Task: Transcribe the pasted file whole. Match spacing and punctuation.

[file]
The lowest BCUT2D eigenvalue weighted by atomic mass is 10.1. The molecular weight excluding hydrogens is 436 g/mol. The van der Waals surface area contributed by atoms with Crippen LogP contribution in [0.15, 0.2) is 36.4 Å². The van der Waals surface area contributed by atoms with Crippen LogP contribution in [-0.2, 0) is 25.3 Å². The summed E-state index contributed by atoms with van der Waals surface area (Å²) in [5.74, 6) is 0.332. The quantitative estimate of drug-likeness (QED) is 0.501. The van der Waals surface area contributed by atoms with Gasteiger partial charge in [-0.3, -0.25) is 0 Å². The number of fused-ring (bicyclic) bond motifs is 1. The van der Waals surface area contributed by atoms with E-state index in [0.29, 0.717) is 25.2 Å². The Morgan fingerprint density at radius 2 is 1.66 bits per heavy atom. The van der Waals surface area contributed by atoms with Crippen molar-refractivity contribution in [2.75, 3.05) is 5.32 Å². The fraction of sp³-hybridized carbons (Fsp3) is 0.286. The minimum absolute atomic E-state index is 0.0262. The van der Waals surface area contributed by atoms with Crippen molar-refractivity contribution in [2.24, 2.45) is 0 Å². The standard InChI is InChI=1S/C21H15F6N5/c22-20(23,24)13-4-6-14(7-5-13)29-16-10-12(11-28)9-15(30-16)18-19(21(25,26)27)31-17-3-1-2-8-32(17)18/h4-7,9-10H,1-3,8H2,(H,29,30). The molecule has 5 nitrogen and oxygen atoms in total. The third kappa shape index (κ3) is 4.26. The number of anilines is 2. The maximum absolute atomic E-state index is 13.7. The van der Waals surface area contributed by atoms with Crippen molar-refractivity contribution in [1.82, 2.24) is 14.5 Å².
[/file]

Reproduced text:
The lowest BCUT2D eigenvalue weighted by atomic mass is 10.1. The molecular weight excluding hydrogens is 436 g/mol. The van der Waals surface area contributed by atoms with Crippen LogP contribution in [0.15, 0.2) is 36.4 Å². The van der Waals surface area contributed by atoms with Crippen LogP contribution in [-0.2, 0) is 25.3 Å². The summed E-state index contributed by atoms with van der Waals surface area (Å²) in [5.74, 6) is 0.332. The quantitative estimate of drug-likeness (QED) is 0.501. The van der Waals surface area contributed by atoms with Gasteiger partial charge in [-0.3, -0.25) is 0 Å². The number of fused-ring (bicyclic) bond motifs is 1. The van der Waals surface area contributed by atoms with E-state index in [0.29, 0.717) is 25.2 Å². The Morgan fingerprint density at radius 2 is 1.66 bits per heavy atom. The van der Waals surface area contributed by atoms with Crippen molar-refractivity contribution in [2.75, 3.05) is 5.32 Å². The fraction of sp³-hybridized carbons (Fsp3) is 0.286. The minimum absolute atomic E-state index is 0.0262. The van der Waals surface area contributed by atoms with Crippen molar-refractivity contribution in [2.24, 2.45) is 0 Å². The standard InChI is InChI=1S/C21H15F6N5/c22-20(23,24)13-4-6-14(7-5-13)29-16-10-12(11-28)9-15(30-16)18-19(21(25,26)27)31-17-3-1-2-8-32(17)18/h4-7,9-10H,1-3,8H2,(H,29,30). The molecule has 5 nitrogen and oxygen atoms in total. The third kappa shape index (κ3) is 4.26. The number of anilines is 2. The maximum absolute atomic E-state index is 13.7. The van der Waals surface area contributed by atoms with Crippen molar-refractivity contribution in [1.82, 2.24) is 14.5 Å².